"MILITIAS?" VICTORIA TAFT winces, like the word is causing her a molten fit of indigestion. “They’re dumb. I have no use for them.”
Sitting inside a Peet’s Coffee in Southeast Portland, Taft, sporting a black blazer and a blonde bob as sharp as her air of authority, expresses her frustration with government both national (“Do you want the government to run your life, cradle to grave?”) and local (“one-party rule”; “corruption”; “Kulongoski kissing up to labor unions”; a city hall that doesn’t “want you to buy a car”). A dreadlocked girl sitting nearby puts down her copy of Bob Woodward’s Plan of Attack and begins blatantly eavesdropping with a look of mock horror on her face. Taft is used to the reaction.
“I don’t walk with a swagger,” she says, cordially ignoring her ever-buzzing BlackBerry. “But I’m not afraid of it, either. People have a general caricature of who a conservative is—an intolerant, gay-bashing, pro-death-penalty nutball. We’re not.”
’We just need people digging and finding out what is really going on with our governement and saying it out loud. —Victoria Taft
Portland’s appetite for Taft’s brand of punditry seems insatiable. And with liberal holdout Air America’s recent bankruptcy, conservatives now own the radio dial. Rush Limbaugh holds down the top-rated AM station, KEX 1190. KXL-AM—number two in AM ratings—is home to Lars Larson, Glenn Beck, and Michael Savage. And Taft’s own KPAM pulled down a solid 2.5 rating in December, meaning that more than 176,000 Portlanders were listening to her. The competition for red radio is so intense that this past September, 970 AM changed its name to the more patriot-baiting moniker “Freedom” 970. The station plans to roll out programming from A-list right-wing talkers Sean Hannity, Mark Levin, and Laura Ingraham.
“We just need people digging and finding out what is really going on with our government and saying it out loud,” Taft says. “Once they know, they’re usually pissed off because they’ve been lied to.”
The biodome’s growing conservative movement also has quieter, less visible, but no less effective, faces. Bob (who asked that we not use his real name) sits high up on the food chain of one of the city’s biggest and most well-known employers, where he works with international clients. The 37-year-old says that while coming out as a conservative might not get him fired, it would make relations at the office awkward. “Part of me would love to be able to get into political discussions at work,” he says. “But I’d take so much crap.”
That hasn’t stopped him from becoming a firebrand among Portland’s virtual activists. Flush with pride after hearing friends’ reports of the 75,000 like-minded people at the Taxpayer March on DC (what he calls the “Conservative Woodstock”), Bob flipped on the television to see news reports saying that only a few thousand protestors had shown up on the National Mall. “That was a crescendo for me,” Bob says. “We’re doing the right things to be heard, we’re not attacking, we’re generally positive, and unlike, say, a G-20 protest, we cleaned up our mess. It was a punch to the gut.”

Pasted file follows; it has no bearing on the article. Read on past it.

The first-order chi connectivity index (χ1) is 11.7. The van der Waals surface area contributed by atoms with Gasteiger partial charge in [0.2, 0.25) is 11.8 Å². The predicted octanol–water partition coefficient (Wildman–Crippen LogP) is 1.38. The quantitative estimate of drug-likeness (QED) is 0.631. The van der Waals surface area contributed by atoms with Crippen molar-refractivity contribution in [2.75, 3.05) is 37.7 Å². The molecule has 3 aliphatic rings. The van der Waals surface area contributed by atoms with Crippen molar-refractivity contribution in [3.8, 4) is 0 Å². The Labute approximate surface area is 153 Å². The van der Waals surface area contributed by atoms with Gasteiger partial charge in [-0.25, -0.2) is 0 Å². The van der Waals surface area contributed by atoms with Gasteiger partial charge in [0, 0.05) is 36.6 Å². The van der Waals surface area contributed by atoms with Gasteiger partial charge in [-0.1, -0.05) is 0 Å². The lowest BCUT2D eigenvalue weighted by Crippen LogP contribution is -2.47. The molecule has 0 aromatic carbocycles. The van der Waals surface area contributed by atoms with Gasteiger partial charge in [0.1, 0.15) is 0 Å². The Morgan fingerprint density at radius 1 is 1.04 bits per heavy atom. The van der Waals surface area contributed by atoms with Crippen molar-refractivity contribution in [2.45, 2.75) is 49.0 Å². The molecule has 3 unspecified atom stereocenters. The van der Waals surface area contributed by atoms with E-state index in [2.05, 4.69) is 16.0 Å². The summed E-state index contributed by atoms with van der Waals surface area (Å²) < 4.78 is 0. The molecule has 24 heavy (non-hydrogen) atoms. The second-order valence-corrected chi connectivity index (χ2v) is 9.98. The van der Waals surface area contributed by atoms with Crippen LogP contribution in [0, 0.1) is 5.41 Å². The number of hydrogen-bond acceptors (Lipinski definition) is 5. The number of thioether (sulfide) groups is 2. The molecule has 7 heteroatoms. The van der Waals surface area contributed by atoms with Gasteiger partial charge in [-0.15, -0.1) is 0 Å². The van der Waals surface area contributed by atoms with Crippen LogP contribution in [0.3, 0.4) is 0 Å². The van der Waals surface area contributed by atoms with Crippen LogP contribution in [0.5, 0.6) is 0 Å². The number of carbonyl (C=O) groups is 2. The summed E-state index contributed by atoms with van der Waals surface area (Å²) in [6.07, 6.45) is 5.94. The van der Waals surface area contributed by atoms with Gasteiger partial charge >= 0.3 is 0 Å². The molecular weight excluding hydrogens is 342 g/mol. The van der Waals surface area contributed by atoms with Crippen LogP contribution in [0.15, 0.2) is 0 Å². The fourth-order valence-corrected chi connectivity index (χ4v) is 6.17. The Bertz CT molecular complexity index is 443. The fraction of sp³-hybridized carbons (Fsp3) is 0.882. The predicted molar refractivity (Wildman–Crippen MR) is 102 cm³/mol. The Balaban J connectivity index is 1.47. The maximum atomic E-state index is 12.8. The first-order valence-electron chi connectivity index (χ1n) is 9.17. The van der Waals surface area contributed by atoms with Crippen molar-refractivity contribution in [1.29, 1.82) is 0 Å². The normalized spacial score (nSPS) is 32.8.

So Bob started a Facebook page to voice his frustration. He tossed out the idea of picketing the local Portland media, which he felt had an obvious liberal bias. Within an hour, he was getting requests from other people around the state who liked the plan and wanted to do the same thing in their towns. Two weeks later, 7,200 fed-up conservatives had joined his page and his brainchild—a “Can You Hear Us Now” march on the media. Here in Portland, a mere 100 people showed up to parade from the offices of the Oregonian to KGW studios at Pioneer Courthouse Square. But Bob’s effort spawned 53 similarly loud but peaceful events all across the country.
These are the kinds of gatherings that Neiwert calls a breeding ground for militias. Maybe there’s something vaguely menacing in the handful of protesters carrying “Where’s the Birth Certificate?” signs and yellow “Don’t Tread on Me” flags. But mostly, watching the protesters lug their handmade posters up SW Sixth Avenue, some with their kids in tow, one doesn’t feel especially threatened. “Environmentalists aren’t compared to eco-terrorists, so why do we all get thrown in with the McVeigh-militia people?” Bob asks. “I see these protests as a positive. They help give voice to lots of frustration. We’re helping people get it out of their system. We are not all wingnuts.”
And in fact, in a sign of the rapid maturation of the Tea Party movement, it’s already held its first national convention in Nashville this year (with Sarah Palin as the keynote speaker), while in Florida, Marco Rubio—a rising star on his state’s Tea Party circuit—will duke it out in the Republican primary for the right to a spot in the US Senate. So far, Oregon’s Tea Party is holding to a policy of not endorsing candidates. But three Republicans—Doug Keller, Rob Cornilles, and John Kuzmanich—running for Oregon’s 1st Congressional district seat (now occupied by a vulnerable Democrat, David Wu) have aggressively courted the partiers’ audience. All three spoke at the Labor Day Tea Party. Last September, when Keller announced his intention to run, his reasoning typified the movement: “Instead of just complaining, I decided that it was time to step up and do something.” Tucked underneath his campaign logo—a “Don’t Tread on Me” flag—is his motto: “Join the resistance.”
Somewhere in Garden Home, William Krause must be smiling at Keller’s moxie. “A lot of the general public is willing to live in a socialist society and have the government run everything,” he says. “But America is supposed to be ‘by the people, for the people’—not by the government, for the government.”